Mark Henshaw, a Virginia native who grew up amid Civil War battlefields, has fought a different kind of war for 15 years: He’s been a Central Intelligence Agency analyst. Since receiving the Director of National Intelligence’s 2007 Galileo Award for innovation in intelligence analysis, he’s been innovating through four novels in which CIA analysts are the heroes (and sometimes villains). His latest, The Last Man in Tehran, came out in late December.
Leaving Mormonism, edited by Corey Miller and Lynn Wilder (Kregel, 2017), includes essays by Miller, Wilder, and two other former Mormons turned evangelical Christians. It would be an excellent gift for thoughtful Latter-day Saints who are questioning the faith in which they were brought up. Stewart Kelly and James Dew’s Understanding Postmodernism (IVP, 2017) is a good introduction to, and Christian perspective on, postmodern thought.
Compartmentalization: That was the conventional Washington answer up to last week. Repeatedly we were told that a president’s personal life has no relation to his public activities. But a study of presidential history shows a link between lying about adultery and lying about other matters. The dozen years between the fall of the Berlin Wall in 1989 and the fall of the World Trade Center in 2001 formed a hopeful time in U.S. national affairs.
Muck Rack makes it simple to find people, tweets, or articles that mention any name, keyword, company, hashtag etc. We've compiled this guide to help you make the most of your search.
Selecting a term
Start searching tweets, articles from media outlets, articles mentioned in tweets, journalists'
names, titles and bios with some suggested searches:
Companies or Topics (e.g. iPhone, Microsoft)
Phrases (e.g. "cloud computing") — use quotes to keep the terms together
Twitter handles (e.g. @username) — returns those who have mentioned or replied to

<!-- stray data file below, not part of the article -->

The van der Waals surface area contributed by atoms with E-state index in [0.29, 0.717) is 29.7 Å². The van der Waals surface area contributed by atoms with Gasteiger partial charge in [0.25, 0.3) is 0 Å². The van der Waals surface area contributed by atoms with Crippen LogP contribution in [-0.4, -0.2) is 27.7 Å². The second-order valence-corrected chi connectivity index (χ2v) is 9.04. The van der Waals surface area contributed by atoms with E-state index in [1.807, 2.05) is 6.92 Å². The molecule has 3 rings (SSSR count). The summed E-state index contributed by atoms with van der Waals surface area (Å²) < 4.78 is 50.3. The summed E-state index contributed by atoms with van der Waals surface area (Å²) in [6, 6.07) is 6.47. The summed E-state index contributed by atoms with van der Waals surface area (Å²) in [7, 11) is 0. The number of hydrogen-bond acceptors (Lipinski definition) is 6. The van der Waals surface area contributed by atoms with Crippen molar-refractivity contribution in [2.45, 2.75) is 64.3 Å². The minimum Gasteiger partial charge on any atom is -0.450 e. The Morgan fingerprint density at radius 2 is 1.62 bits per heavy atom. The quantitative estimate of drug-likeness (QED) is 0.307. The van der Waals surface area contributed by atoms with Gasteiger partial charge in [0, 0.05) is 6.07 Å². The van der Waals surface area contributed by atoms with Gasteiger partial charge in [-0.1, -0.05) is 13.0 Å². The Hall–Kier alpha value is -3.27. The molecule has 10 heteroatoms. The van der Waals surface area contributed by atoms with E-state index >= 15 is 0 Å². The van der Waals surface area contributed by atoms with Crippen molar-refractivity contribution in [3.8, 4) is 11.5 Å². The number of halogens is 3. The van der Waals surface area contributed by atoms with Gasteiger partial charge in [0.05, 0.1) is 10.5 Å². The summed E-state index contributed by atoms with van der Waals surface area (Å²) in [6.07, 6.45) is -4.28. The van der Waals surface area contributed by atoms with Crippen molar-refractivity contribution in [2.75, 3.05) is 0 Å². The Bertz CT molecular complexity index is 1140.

Names (e.g. "David Pogue")
Hashtags (e.g. #sxsw, #london2012)
Bio details (e.g. vegan, Olympics, father)
Muck Rack's Advanced Search allows for many boolean operators.
Find results that mention multiple specified terms, use AND or
+. For example, ensure each result contains both Elon Musk and Mark Zuckerberg by
searching Musk AND Zuckerberg or Musk + Zuckerberg.
Use the operators OR or , to broaden your search when you'd like either of
multiple terms to appear in results. (This is the default behavior of our search when no operators
are used). For example, results will contain either cake or cookie by searching cake OR cookie or cake,cookie
Use NOT or - to subtract results from your search. For
example, searching Disney will yield results about the Walt Disney Company as well as Walt Disney
World Resort. To exclude mentions of Disney World, search for Disney -World or Disney
When using one of these operators with a phrase, enclose it in quotation marks. For example, you can
find results about smartphones excluding Apple's iPhone 4S by searching smartphone -"iPhone
Exact case matching or punctuation
If you're searching for a brand name or keyword that relies on specific punctuation marks or capitalization, you can
find results that match your exact query by adding matchcase: before the keyword you're searching for, like matchcase:E*TRADE .
Use parentheses to separate multiple
boolean phrases. For example, to find journalists talking about having fun in Disney World or
Disneyland, search for ("disney world" OR disneyland) AND fun.
An asterisk can be used to search for any variation of a root word truncated by the asterisk. For example, searching for admin* will return results for administrator, administration, administer, administered, etc.
A near operator is an AND operator where you can control the distance between the words. You can vary the distance the near operation uses by adding a forward slash and number (between 0-99) such as strawberries NEAR/10 "whipped cream", which means the strawberries must exist within 10 words of "whipped cream".